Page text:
This year marks the 129th birthday of one of the greatest surrealist artists, Joan Miró. A prolific creative, his works are transcendental—an exploration of the subconscious through abstract and meditative art.
You might look at a Miró painting and think “Even a kid could do that.” But there lies his work’s profound nature. In his late life, Miró returned to childlike imagery. His art is a statement of playful creativity and a lifelong interest in the unknown.
Let’s take a look at the Catalan artist’s life, his philosophy, and how his work changed the landscape of art during the dawn of the modern age.
Full Name: Joan Miró i Ferra
Date of Birth: 20 April 1893
Place of Birth: Barcelona, Spain
Date of Death: 25 December 1983 (90 years old)
Place of Death: Palma de Mallorca, Spain
Known For: Surrealist abstract painting and sculpture
Fun Fact: In the ‘70s, Miró created a tapestry that hung in the lobby of New York’s World Trade Center. It’s considered to be one of the most valuable artworks destroyed during the September 11 attacks.
So who was Joan Miró?
Joan Miró was a painter, sculptor, and ceramicist born in Barcelona, Spain. He’s most known for his abstract paintings and surreal, life-like sculptures. A leading figure in the surrealism art movement, Joan Miró’s work is highly symbolic, a recreation of the childlike. The founder of surrealism, Andre Breton, even described Joan Miró as, “Probably the most Surrealist of us all.”
Inspired by Freud, Miró was interested in exploring the subconscious mind. Still, he disliked aligning himself formally with art movements so as not to restrict his creativity.
As a result of his exposure to his contemporaries—creatives and intellectuals in Paris during the 1920s—his work traverses from Cubic, expressionist paintings to a more surreal, magic-realist quality. Many of Miró’s paintings are also manifestations of Catalan nationalism—a reflection of his life spent during the most tumultuous years in 20th century Spain.
Early life and first forays into art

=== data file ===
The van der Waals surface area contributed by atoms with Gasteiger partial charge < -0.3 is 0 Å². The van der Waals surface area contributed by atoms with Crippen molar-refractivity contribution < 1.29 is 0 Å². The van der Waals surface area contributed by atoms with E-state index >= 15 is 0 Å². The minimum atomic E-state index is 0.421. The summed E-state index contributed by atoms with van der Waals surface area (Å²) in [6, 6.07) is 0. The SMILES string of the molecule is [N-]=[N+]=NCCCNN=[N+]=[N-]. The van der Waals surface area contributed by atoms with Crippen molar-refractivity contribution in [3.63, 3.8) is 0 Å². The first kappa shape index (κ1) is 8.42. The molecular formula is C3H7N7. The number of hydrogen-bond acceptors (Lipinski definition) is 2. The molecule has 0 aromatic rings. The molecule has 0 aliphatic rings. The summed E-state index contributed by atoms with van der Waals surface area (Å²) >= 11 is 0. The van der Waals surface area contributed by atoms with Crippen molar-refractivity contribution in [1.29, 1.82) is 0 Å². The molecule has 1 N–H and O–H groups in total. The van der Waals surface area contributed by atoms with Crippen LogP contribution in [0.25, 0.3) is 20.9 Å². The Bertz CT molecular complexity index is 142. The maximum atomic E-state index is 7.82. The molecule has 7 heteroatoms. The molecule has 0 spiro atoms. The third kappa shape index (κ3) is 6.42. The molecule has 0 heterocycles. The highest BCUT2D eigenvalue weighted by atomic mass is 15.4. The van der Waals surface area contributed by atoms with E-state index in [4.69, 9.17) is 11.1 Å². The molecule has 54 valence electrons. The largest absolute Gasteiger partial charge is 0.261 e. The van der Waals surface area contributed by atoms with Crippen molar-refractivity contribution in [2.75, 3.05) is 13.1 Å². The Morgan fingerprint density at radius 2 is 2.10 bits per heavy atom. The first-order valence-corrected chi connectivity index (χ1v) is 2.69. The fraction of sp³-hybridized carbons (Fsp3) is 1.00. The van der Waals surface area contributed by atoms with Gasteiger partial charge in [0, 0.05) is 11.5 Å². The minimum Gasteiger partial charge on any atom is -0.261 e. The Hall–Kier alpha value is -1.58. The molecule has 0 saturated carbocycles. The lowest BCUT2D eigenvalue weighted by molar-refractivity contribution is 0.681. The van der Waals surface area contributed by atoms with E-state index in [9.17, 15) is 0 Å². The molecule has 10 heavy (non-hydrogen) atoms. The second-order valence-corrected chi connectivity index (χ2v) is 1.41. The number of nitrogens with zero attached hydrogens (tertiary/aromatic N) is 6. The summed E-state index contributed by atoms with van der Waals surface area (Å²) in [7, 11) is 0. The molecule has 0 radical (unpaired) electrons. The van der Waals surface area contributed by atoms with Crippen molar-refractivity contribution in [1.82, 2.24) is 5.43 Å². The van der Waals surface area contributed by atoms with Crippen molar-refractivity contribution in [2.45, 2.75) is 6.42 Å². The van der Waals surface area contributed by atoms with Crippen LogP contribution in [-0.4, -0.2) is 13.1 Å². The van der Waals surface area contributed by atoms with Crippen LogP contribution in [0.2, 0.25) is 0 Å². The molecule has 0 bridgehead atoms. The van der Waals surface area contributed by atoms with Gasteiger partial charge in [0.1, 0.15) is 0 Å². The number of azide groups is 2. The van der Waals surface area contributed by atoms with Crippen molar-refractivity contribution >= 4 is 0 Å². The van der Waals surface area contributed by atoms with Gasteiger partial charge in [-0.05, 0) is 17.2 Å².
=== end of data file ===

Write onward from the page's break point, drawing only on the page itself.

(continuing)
Portrait of Vincent Nubiola (1917)
Joan Miró was born on 20 April 1893 in Barcelona, Spain to a family of artisans. His father was a watchmaker and goldsmith. At the age of seven, Miró attended drawing classes at a medieval mansion.
Much like many frustrated artists, Miró faced much discouragement when it came to his artistry. His father didn’t approve of an art career. He preferred his son to have a career in business. So at the age of 14, Joan Miró enrolled simultaneously in business school and the school of fine arts at La Llotja. Afterward, he worked as a clerk—a short-lived career in finance as he sooner suffered a nervous breakdown.
Leaving the world of business for good, Miró went back to studying art. Miró’s parents purchased a summer home in Mont-Roig, a countryside town in Spain, for him to recover mentally and physically. There he devoted his time to making art—painting landscapes and portraits, experimenting with bold colors and Cubic shapes.
Miró found an early supporter in art collector Josep Dalmau. In 1918, he had his first solo exhibition at the collector’s own Les Galeries Dalmau. The paintings on display were heavily influenced by the Cubists and Fauvists—with vivid colors much like Van Gogh and Cezanne. However, his work wasn't kindly received. He only managed to sell one work.
Paris and the Surrealists
Following the disastrous exhibition in Barcelona, Joan Miró migrated to Paris. Up until that point, the artist longed for a life in the great City of Lights. In a letter to fellow artist E.C. Ricart, Miró wrote, “If I have to live much longer in Barcelona I will be asphyxiated by the atmosphere.”
And so from 1919 onward, he’d shuffle between Paris and his home in Spain. Miró was one of the many artists to migrate to Paris and instigate a renewed belle époque during the 1920s. While most of these foreign creatives eventually became French citizens, Miró always kept to his Catalan roots. Perhaps distance truly makes the heart grow fonder, as his time in Paris made him reflect on his home in Barcelona.
The mid-1920s marked a huge shift in Miró’s art. He began venturing from Catalonian landscapes, into more surrealist imagery. From pure memory, Miró painted The Farm, an abstract landscape later purchased by none other than Ernest Hemingway. It’s a detailed inventory of his idyllic countryside life in Mont-Roig. There’s a mix of realism and abstraction in this piece. He juxtaposes an absurd landscape with snippets of Catalan life.
During this time, he met with major figures in the Dada and Surrealist art movement. Though he never formally aligned himself with the surrealists, they claimed him as one of their own. Influenced by Paul Klee, Miró began creating “dream pictures” and “imaginary landscapes,” making poetry of painting.
During the early 1930s, he made Surrealist sculptures incorporating painted stones and found objects.
Art as freedom
To understand Joan Miró is to understand his circumstances. You’ll find much of his work is dedicated to Catalonia. Joan Miró grew up in the age of the Catalan Independence Movement as well as an unstable period rife with war—the Spanish Civil War and World War II.
His works evoke a sense of freedom and liberty, his sense of nationalism helped him uphold his Catalan identity, sustained throughout his working life. Not to mention, he lived through perhaps the worst years of the 20th century—an era of war and brutality—and yet he painted through it all.
Perhaps for Joan Miró, creativity became both a commitment to Catalonia and also an escape from reality.